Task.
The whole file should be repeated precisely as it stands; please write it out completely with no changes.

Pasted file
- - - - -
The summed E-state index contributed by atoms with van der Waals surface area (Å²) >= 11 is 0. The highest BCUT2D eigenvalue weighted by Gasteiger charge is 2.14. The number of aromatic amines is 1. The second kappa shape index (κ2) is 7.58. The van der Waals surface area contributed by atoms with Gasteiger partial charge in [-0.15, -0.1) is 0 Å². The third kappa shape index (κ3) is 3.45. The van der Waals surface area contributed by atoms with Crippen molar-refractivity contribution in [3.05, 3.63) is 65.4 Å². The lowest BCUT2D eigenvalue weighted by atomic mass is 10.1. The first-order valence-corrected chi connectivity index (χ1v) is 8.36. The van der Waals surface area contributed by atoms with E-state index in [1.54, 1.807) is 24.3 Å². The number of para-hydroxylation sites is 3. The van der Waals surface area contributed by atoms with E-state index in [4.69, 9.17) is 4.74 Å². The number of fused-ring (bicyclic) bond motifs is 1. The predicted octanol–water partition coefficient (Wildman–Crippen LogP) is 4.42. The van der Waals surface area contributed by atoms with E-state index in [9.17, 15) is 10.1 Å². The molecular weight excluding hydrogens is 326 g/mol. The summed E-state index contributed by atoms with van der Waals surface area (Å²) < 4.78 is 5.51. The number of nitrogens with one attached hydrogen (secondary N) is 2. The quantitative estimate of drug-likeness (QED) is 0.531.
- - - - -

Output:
The summed E-state index contributed by atoms with van der Waals surface area (Å²) >= 11 is 0. The highest BCUT2D eigenvalue weighted by Gasteiger charge is 2.14. The number of aromatic amines is 1. The second kappa shape index (κ2) is 7.58. The van der Waals surface area contributed by atoms with Gasteiger partial charge in [-0.15, -0.1) is 0 Å². The third kappa shape index (κ3) is 3.45. The van der Waals surface area contributed by atoms with Crippen molar-refractivity contribution in [3.05, 3.63) is 65.4 Å². The lowest BCUT2D eigenvalue weighted by atomic mass is 10.1. The first-order valence-corrected chi connectivity index (χ1v) is 8.36. The van der Waals surface area contributed by atoms with E-state index in [1.54, 1.807) is 24.3 Å². The number of para-hydroxylation sites is 3. The van der Waals surface area contributed by atoms with E-state index in [4.69, 9.17) is 4.74 Å². The number of fused-ring (bicyclic) bond motifs is 1. The predicted octanol–water partition coefficient (Wildman–Crippen LogP) is 4.42. The van der Waals surface area contributed by atoms with E-state index in [9.17, 15) is 10.1 Å². The molecular weight excluding hydrogens is 326 g/mol. The summed E-state index contributed by atoms with van der Waals surface area (Å²) < 4.78 is 5.51. The number of nitrogens with one attached hydrogen (secondary N) is 2. The quantitative estimate of drug-likeness (QED) is 0.531.